The coronavirus vaccine is already being distributed in the United States, and so far, there have been very few issues reported. Out of hundreds of thousands of vaccinations, a small number of recipients have experienced allergic reactions, which nevertheless has some people worried about their chances of a similar response. But there’s little cause for concern, unless you’re allergic to one specific ingredient. According to experts, if you’re allergic to polyethylene glycol, you should wait to get the COVID vaccine. Read on to find out why people with this allergy may want to hold off, and for more on vaccination preparedness, If You Have This Common Condition, Tell Your Doctor Before the Vaccine.
On Dec. 14, the American College of Allergy, Asthma and Immunology (ACAAI) COVID-19 Vaccine Task Force issued guidance on the Pfizer vaccine, which had been authorized by the U.S. Food and Drug Administration (FDA) three days prior. In their guidance, the organization pointed out one specific ingredient that may cause problems for those with a history of allergies to it.
“The Pfizer-BioNTech COVID-19 vaccine should not be administered to individuals with a known history of a severe allergic reaction to polyethylene glycol (PEG), as it is a component of this vaccine that is known to cause anaphylaxis,” the ACAAI warned.
Moderna’s vaccine, which wasn’t authorized by the FDA until Dec. 18, also contains this ingredient. So those with a PEG allergy may need to hold off on both vaccines until more research is conducted.
The Centers for Disease Control and Prevention (CDC) echoes this concern, but without specifically calling out PEG. In its guidance, the CDC says that the Pfizer and Moderna vaccine should not be given to anyone with a history of severe allergic reactions to any ingredient used in the vaccines.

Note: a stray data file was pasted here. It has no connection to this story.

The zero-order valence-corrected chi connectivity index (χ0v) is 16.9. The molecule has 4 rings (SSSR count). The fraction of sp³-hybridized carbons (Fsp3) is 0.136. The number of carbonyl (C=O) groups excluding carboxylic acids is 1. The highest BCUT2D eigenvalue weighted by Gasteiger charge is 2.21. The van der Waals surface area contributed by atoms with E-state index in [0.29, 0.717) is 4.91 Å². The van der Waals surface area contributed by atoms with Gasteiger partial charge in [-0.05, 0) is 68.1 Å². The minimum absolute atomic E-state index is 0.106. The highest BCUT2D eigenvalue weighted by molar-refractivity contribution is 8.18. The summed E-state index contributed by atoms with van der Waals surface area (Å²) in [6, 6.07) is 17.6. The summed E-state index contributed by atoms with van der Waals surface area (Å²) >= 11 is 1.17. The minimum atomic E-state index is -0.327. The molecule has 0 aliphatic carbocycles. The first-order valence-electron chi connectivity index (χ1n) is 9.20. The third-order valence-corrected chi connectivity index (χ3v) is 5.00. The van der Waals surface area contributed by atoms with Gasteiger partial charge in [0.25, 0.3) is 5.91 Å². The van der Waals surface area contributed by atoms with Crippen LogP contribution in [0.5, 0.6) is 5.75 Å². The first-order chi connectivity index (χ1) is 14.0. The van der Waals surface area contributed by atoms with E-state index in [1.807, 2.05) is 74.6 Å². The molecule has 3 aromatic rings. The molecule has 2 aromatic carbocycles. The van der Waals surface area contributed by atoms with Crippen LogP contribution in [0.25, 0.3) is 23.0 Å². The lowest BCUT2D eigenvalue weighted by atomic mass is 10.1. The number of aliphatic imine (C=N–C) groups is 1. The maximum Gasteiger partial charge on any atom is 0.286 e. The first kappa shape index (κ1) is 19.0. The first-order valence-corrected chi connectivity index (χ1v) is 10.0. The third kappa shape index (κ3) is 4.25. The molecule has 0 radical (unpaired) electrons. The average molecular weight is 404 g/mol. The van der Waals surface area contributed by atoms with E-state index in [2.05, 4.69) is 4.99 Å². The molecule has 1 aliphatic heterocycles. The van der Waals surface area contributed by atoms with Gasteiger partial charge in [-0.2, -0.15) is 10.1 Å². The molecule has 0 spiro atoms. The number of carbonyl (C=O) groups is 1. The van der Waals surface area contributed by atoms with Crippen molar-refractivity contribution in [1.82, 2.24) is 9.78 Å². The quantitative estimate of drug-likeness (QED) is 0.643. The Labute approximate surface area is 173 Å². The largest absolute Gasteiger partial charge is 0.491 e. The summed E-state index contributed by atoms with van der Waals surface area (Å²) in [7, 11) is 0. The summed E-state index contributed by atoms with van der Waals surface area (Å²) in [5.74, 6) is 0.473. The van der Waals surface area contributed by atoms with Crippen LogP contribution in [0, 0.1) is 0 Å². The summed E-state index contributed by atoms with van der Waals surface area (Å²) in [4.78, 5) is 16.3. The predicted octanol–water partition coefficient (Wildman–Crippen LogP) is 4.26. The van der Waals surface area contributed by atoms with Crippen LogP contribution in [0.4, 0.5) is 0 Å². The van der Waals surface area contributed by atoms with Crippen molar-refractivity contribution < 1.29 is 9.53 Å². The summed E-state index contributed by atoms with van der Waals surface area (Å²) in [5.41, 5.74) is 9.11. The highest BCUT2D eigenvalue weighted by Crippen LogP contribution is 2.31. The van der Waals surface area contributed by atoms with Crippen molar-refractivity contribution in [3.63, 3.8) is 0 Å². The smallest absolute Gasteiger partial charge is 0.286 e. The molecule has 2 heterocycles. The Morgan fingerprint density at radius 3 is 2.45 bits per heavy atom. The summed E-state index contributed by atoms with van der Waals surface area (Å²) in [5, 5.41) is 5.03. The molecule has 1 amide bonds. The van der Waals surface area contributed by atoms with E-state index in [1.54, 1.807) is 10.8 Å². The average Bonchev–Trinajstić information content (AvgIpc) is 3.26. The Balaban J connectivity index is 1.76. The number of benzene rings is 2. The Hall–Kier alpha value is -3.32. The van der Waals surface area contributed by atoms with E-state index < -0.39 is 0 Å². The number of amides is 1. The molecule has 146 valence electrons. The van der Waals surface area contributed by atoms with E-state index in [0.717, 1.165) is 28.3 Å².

According to Science Magazine, “some allergists and immunologists believe a small number of people previously exposed to PEG may have high levels of antibodies against PEG, putting them at risk of an anaphylactic reaction to the vaccine.”
A 2016 study published in Analytical Chemistry found that as many as 72 percent of people have at least some antibodies against PEG, and about 7 percent have levels high enough that they could be at risk of an anaphylactic reaction. That having been said, as Science Magazine notes, allergic reaction to the COVID vaccines have only been documented in eight people.
Nevertheless, an allergic response to PEG is not out of the question. According to the author of the Analytical Chemistry study, Samuel Lai, PhD, a pharmaco-engineer at the University of North Carolina Chapel Hill, people presumably develop these antibodies as a result of exposure to cosmetics and pharmaceuticals that contain PEG. Keep reading to find out what commonly used products have PEG as an ingredient, and if you’re worried about getting coronavirus, This Common Sensation Could Be a Sign You Have COVID, Doctors Warn.
Read the original article on Best Life.